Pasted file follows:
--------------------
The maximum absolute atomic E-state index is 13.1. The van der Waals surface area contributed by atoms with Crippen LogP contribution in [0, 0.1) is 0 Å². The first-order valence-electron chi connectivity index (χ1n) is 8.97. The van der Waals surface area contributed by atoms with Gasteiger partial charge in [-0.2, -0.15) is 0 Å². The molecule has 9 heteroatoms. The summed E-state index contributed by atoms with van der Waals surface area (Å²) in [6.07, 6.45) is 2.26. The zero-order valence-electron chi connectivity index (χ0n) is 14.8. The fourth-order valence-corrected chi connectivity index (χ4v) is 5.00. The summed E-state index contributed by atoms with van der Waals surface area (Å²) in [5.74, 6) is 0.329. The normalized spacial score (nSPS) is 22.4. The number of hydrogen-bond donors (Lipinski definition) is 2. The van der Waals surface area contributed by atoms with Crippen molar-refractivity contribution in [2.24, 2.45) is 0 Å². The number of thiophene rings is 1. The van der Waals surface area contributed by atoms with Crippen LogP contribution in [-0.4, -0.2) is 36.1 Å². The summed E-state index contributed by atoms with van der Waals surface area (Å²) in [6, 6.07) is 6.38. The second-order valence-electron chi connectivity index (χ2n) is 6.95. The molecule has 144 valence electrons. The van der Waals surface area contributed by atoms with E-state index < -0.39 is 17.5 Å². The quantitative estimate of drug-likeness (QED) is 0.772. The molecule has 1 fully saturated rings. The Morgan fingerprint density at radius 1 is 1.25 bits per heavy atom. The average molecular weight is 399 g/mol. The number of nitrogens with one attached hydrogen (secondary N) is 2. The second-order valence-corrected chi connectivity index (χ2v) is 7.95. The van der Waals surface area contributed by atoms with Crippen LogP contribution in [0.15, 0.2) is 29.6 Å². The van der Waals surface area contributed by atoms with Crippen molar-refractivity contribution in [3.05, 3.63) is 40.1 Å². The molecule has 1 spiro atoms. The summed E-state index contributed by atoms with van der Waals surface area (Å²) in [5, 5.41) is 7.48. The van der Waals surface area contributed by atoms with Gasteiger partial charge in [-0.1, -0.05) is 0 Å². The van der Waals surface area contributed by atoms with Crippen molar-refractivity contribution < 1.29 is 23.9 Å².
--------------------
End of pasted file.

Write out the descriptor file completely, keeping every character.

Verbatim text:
The maximum absolute atomic E-state index is 13.1. The van der Waals surface area contributed by atoms with Crippen LogP contribution in [0, 0.1) is 0 Å². The first-order valence-electron chi connectivity index (χ1n) is 8.97. The van der Waals surface area contributed by atoms with Gasteiger partial charge in [-0.2, -0.15) is 0 Å². The molecule has 9 heteroatoms. The summed E-state index contributed by atoms with van der Waals surface area (Å²) in [6.07, 6.45) is 2.26. The zero-order valence-electron chi connectivity index (χ0n) is 14.8. The fourth-order valence-corrected chi connectivity index (χ4v) is 5.00. The summed E-state index contributed by atoms with van der Waals surface area (Å²) in [5.74, 6) is 0.329. The normalized spacial score (nSPS) is 22.4. The number of hydrogen-bond donors (Lipinski definition) is 2. The van der Waals surface area contributed by atoms with Crippen molar-refractivity contribution in [2.24, 2.45) is 0 Å². The number of thiophene rings is 1. The van der Waals surface area contributed by atoms with Crippen LogP contribution in [-0.4, -0.2) is 36.1 Å². The summed E-state index contributed by atoms with van der Waals surface area (Å²) in [6, 6.07) is 6.38. The second-order valence-electron chi connectivity index (χ2n) is 6.95. The molecule has 144 valence electrons. The van der Waals surface area contributed by atoms with E-state index < -0.39 is 17.5 Å². The quantitative estimate of drug-likeness (QED) is 0.772. The molecule has 1 fully saturated rings. The Morgan fingerprint density at radius 1 is 1.25 bits per heavy atom. The average molecular weight is 399 g/mol. The number of nitrogens with one attached hydrogen (secondary N) is 2. The second-order valence-corrected chi connectivity index (χ2v) is 7.95. The van der Waals surface area contributed by atoms with Crippen LogP contribution in [0.15, 0.2) is 29.6 Å². The van der Waals surface area contributed by atoms with Crippen molar-refractivity contribution in [3.05, 3.63) is 40.1 Å². The molecule has 1 spiro atoms. The summed E-state index contributed by atoms with van der Waals surface area (Å²) in [5, 5.41) is 7.48. The van der Waals surface area contributed by atoms with Gasteiger partial charge in [-0.1, -0.05) is 0 Å². The van der Waals surface area contributed by atoms with Crippen molar-refractivity contribution < 1.29 is 23.9 Å².